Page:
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-2

Try amplify in the second file. The dB needed will bring it to the first files level. Now if you compress or process the files otherwise the amount might be different than just amplify would use without the processing. Note that while the levels are the same the loudness may well differ. See LUFs to learn more about loudness standards and how they differ ...


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You need to check the units. What kind of dB is that 98.2?? SPL? dBV, dbu, dBFS, other? You cant mix apples and oranges and get something useful. If you know the dBs you are playing with then audacity can amplify and compress your file and export an mp3 that will match what is needed.


-2

You need a mike with AGC or else use compression. Not sure why the hangup on increasing everything unless you have noises in the background. That requires a better recording initially and done in a quiet room. If you really insist then select the low voice sections and normalize them andor compress them with make up gain. But that may not give the ...


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Yes sortof maybe. Special plug ins can help a lot depending on the exact problem. The only correct thing to do is to get a better recording. Teach the speaker/vocalist how to use the mike to avoid breath sounds. Use a quiet room to avoid ancillary sounds. Noise reduction works quite well to remove hissy type noise but other sounds, NOT properly called ...


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First normalize to -1dB which is the default. Use function normalize. Then lower it about 18 with amplify. Again that is in function amplify. Next compress it 2.5x1 ratio in function compress. Then check that the make up gain brings you to -1dB else normalize again.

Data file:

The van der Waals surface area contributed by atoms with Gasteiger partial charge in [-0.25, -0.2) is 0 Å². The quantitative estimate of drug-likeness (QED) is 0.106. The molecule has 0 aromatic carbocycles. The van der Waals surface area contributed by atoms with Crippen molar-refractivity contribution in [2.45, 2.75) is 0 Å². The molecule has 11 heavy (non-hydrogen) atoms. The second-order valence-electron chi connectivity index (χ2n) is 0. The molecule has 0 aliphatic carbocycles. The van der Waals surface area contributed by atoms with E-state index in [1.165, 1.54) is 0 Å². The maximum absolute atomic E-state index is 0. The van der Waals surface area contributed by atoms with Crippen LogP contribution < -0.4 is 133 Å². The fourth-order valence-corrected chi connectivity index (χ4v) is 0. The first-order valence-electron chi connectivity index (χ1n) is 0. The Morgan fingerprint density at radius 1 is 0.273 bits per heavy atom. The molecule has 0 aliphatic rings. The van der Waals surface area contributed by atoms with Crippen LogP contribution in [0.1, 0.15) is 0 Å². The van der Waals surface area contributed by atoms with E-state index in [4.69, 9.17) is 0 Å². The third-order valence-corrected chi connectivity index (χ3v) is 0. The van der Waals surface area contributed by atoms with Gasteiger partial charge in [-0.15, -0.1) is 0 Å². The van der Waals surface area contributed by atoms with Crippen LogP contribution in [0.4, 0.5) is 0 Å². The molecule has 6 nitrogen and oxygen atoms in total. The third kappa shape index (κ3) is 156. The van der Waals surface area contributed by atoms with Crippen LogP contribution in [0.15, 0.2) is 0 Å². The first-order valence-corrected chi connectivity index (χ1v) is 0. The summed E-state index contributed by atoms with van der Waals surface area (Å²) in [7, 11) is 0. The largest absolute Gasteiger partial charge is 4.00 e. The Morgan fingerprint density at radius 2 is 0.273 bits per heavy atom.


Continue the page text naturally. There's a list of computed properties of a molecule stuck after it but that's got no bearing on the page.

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Dont know what version you have. I am stuck with 2.1 due to old opsys. But it sounds like you have interleaved stereo instead of the dual stereo files. Maybe thats the other way around:) So is it duplicated on screen in audacity or is it duplicated in the physical wav file? Can you play the file okay or do you hear those repeats as stutter. Really need ...


-2

Remove the noise first. Whats your hangup with that? Then compress over your threshold and add make up gain. Depending on the noise and level you may not be able to achieve what you want without a better source recording. Normalization raises everything so the peaks are at -1 in audacity. You can choose another peak if you dont like the default. You ...


-1

It would be hard in audacity. Perhaps you can find some plug ins to do it if they were really simple. Reversing effects is usually so difficult that only the CIA can afford to try to achieve that result. Effects are usually combinations of things with several variables in each effect. Reversing that is not easy. Your effects could be too simple so that ...


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The trouble with Normalisation is it is undiscerning, it simply increases all gain until one peak reaches 0dBFS - & brings the entire noise-floor with it by the same amount. Adding compression is only going to make this worse, as it's limiting the peaks, allowing the noise floor to come up further. The simplest method is going to be to use the '...


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You're going about this the wrong way. You can't fix this in post and make it a usable recording. When you are recording an engine such as this you need to ensure that you test multiple locations for the microphones and pick the locations that give you the sound you need. The solution is in the recording, not in trying to remove half the spectral range with ...


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